Home Government policy Breathing Space Law Will Not Truly Protect Tenants, Lawyer Warns

Breathing Space Law Will Not Truly Protect Tenants, Lawyer Warns


Earlier this month, the government announced the Debt Respite Scheme, also known as Breathing Space. It is due to come into effect in May with the aim of giving “people who have ‘problem debt’ the right to legal protections from being chased up by creditors”. 

Two types of protection are outlined on the government website:

First, standard Breathing Space is available to anybody with problem debt, providing “legal protections from creditor action for up to 60 days”.  Second, mental health crisis Breathing Space which is only available to someone who is “receiving recognised mental health crisis treatment”. 

It was assumed, or perhaps hoped, that, in the rental sector, this would mean that tenants with debt issues might be protected against being chased up by landlords, letting agents, or any parties working under the orders of those agents and landlords. 

But today, it’s been revealed that the protection for tenants might not be as all-encompassing as first thought. David Smith, a partner in the litigation team at JMW Solicitors, explains how tenants will be protected, but also highlights the ways in which it might not be protection enough:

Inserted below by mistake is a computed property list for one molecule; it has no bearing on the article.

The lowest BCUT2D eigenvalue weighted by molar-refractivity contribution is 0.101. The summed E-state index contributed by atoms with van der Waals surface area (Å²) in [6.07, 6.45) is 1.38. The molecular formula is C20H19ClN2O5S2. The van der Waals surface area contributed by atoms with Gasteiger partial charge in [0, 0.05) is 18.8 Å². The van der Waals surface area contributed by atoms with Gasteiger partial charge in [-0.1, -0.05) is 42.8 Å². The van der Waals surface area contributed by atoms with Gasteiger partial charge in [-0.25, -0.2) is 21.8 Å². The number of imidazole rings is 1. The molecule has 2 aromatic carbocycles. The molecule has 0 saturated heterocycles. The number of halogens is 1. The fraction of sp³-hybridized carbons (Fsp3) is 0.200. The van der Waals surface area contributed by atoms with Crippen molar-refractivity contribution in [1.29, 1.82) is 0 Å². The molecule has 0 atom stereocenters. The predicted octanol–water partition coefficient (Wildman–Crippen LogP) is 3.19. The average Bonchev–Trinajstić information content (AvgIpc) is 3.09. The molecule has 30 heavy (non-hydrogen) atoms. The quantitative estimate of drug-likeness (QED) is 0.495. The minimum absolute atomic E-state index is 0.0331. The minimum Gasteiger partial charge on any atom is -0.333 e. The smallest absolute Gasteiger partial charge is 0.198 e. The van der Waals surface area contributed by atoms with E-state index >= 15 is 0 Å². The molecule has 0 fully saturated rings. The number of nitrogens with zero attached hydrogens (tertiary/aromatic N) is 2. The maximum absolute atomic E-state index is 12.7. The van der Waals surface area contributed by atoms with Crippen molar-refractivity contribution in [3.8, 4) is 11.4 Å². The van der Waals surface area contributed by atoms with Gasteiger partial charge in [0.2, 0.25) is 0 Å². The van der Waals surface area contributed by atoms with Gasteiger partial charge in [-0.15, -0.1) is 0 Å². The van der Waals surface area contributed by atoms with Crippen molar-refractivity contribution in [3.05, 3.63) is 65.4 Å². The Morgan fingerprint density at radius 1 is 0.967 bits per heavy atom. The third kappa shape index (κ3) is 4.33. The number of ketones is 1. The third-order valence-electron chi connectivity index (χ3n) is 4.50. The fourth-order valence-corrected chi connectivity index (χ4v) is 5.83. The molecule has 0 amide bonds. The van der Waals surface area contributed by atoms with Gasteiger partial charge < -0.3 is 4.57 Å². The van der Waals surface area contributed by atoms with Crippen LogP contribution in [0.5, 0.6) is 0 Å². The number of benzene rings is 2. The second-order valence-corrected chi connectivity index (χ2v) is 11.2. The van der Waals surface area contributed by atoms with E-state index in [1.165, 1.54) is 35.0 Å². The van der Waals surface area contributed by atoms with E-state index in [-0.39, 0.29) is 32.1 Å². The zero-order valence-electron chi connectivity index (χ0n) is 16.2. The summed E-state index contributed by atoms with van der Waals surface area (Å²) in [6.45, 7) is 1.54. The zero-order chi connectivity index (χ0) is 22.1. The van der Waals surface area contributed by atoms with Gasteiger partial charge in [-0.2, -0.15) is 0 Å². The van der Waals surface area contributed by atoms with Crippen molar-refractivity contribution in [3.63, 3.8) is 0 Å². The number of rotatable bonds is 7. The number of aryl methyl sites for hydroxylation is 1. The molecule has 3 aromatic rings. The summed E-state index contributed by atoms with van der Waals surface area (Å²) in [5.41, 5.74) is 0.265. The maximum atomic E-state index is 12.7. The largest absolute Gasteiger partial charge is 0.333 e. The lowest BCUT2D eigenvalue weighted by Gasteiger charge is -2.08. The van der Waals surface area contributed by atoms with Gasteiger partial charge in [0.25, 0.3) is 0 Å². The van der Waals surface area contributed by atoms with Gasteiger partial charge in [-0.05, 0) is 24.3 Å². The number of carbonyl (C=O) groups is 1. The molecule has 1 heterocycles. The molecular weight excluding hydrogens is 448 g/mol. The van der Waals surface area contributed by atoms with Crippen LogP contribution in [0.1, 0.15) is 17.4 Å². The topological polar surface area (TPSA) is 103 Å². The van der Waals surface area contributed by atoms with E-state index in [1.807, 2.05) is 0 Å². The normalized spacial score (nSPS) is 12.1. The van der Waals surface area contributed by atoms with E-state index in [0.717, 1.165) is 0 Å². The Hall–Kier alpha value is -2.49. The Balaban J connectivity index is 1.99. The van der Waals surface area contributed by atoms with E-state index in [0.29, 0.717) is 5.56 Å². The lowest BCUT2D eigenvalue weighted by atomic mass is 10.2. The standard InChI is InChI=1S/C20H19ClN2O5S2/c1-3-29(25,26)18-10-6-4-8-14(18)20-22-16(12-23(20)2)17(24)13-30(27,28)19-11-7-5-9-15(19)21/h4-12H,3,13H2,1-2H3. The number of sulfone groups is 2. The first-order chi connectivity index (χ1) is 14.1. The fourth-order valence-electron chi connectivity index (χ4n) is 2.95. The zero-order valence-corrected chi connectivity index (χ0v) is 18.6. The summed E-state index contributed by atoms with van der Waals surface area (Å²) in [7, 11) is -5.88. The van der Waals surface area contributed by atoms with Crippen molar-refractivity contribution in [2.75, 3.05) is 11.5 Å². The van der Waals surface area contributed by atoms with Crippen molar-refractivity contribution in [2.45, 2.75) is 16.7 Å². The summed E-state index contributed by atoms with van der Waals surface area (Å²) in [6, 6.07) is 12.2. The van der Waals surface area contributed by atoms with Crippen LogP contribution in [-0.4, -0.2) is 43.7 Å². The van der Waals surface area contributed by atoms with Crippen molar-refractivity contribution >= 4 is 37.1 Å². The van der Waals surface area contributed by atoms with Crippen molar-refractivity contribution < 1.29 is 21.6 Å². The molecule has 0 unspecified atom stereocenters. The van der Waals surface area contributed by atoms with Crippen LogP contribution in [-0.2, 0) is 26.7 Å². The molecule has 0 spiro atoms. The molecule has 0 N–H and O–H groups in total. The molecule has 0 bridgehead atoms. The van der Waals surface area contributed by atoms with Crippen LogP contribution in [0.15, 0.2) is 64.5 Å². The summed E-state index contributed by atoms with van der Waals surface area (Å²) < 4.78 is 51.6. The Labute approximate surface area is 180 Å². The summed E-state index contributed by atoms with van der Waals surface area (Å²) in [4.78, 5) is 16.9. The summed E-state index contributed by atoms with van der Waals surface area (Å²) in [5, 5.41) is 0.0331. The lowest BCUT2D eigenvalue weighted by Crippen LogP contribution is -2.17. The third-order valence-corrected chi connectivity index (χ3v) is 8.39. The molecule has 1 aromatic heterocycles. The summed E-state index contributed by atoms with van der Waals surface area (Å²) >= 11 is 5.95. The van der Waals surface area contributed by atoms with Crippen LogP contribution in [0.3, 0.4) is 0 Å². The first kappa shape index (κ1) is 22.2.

“During a [Breathing Space] a debtor or tenant in arrears cannot be contacted to seek payment of the debt subject to the moratorium and cannot be asked to pay any part of that debt, any interest on it or any fee or cost created by it. 

“They also cannot be served with a section 8 notice citing one of the three grounds for possession for arrears (grounds 8, 10 and 11) or the equivalent notices in Wales under the Renting Homes (Wales) Act 2016 (when it comes into force).”

These are all good measures for protecting struggling tenants, but Smith is sure to point out that landlords are still far from powerless against tenants who are invoking Breathing Space. 

He explains that “a section 21 notice and section 8 notice can still be served and enforced against a tenant” for issues other than rent arrears. 

Smith adds that it is still “an absolute requirement of a debt moratorium that a tenant benefitting from it continues to pay their rent for their main home”.

If a tenant invokes Breathing Space, it can protect them from having to pay rent arrears, but in no way does it mean they can stop making their ongoing, month-by-month, rent payments. If they do, legal action can, and most likely will, be taken. 

Who can use Breathing Space?

People can access the standard Breathing Space “only through an approved debt adviser registered with the Financial Conduct Authority, or via a local authority if it is approved to offer this kind of advice to its residents”. 

The protection lasts for 60 days and a person who applies for this Breathing Space can do so only once a year.

A mental health crisis Breathing Space is only available to a client who is receiving recognised mental health crisis treatment.

Learn more about Breathing Space at the government website.

Leave a Reply